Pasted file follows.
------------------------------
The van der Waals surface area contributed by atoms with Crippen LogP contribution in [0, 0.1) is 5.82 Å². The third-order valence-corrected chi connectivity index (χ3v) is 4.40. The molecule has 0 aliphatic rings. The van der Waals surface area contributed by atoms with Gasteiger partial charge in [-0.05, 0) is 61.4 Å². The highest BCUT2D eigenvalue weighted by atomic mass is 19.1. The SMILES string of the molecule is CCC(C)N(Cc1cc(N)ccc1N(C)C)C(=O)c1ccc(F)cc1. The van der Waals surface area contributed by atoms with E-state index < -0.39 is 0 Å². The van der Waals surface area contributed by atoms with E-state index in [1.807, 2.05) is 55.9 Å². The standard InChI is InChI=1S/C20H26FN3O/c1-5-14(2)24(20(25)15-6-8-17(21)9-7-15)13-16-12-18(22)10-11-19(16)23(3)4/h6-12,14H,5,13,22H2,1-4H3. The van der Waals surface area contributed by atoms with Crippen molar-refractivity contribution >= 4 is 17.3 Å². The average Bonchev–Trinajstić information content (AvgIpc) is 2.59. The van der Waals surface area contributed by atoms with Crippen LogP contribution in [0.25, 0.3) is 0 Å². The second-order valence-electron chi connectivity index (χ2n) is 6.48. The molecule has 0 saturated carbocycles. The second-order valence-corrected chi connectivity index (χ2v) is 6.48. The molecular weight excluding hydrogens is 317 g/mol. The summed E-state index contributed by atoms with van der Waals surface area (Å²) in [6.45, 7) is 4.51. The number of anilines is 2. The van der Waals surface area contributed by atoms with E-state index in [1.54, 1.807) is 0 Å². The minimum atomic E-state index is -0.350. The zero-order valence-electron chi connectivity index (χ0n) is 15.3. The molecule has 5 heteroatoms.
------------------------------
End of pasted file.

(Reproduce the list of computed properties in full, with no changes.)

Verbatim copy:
The van der Waals surface area contributed by atoms with Crippen LogP contribution in [0, 0.1) is 5.82 Å². The third-order valence-corrected chi connectivity index (χ3v) is 4.40. The molecule has 0 aliphatic rings. The van der Waals surface area contributed by atoms with Gasteiger partial charge in [-0.05, 0) is 61.4 Å². The highest BCUT2D eigenvalue weighted by atomic mass is 19.1. The SMILES string of the molecule is CCC(C)N(Cc1cc(N)ccc1N(C)C)C(=O)c1ccc(F)cc1. The van der Waals surface area contributed by atoms with E-state index < -0.39 is 0 Å². The van der Waals surface area contributed by atoms with E-state index in [1.807, 2.05) is 55.9 Å². The standard InChI is InChI=1S/C20H26FN3O/c1-5-14(2)24(20(25)15-6-8-17(21)9-7-15)13-16-12-18(22)10-11-19(16)23(3)4/h6-12,14H,5,13,22H2,1-4H3. The van der Waals surface area contributed by atoms with Crippen molar-refractivity contribution >= 4 is 17.3 Å². The average Bonchev–Trinajstić information content (AvgIpc) is 2.59. The van der Waals surface area contributed by atoms with Crippen LogP contribution in [0.25, 0.3) is 0 Å². The second-order valence-electron chi connectivity index (χ2n) is 6.48. The molecule has 0 saturated carbocycles. The second-order valence-corrected chi connectivity index (χ2v) is 6.48. The molecular weight excluding hydrogens is 317 g/mol. The summed E-state index contributed by atoms with van der Waals surface area (Å²) in [6.45, 7) is 4.51. The number of anilines is 2. The van der Waals surface area contributed by atoms with E-state index in [1.54, 1.807) is 0 Å². The minimum atomic E-state index is -0.350. The zero-order valence-electron chi connectivity index (χ0n) is 15.3. The molecule has 5 heteroatoms.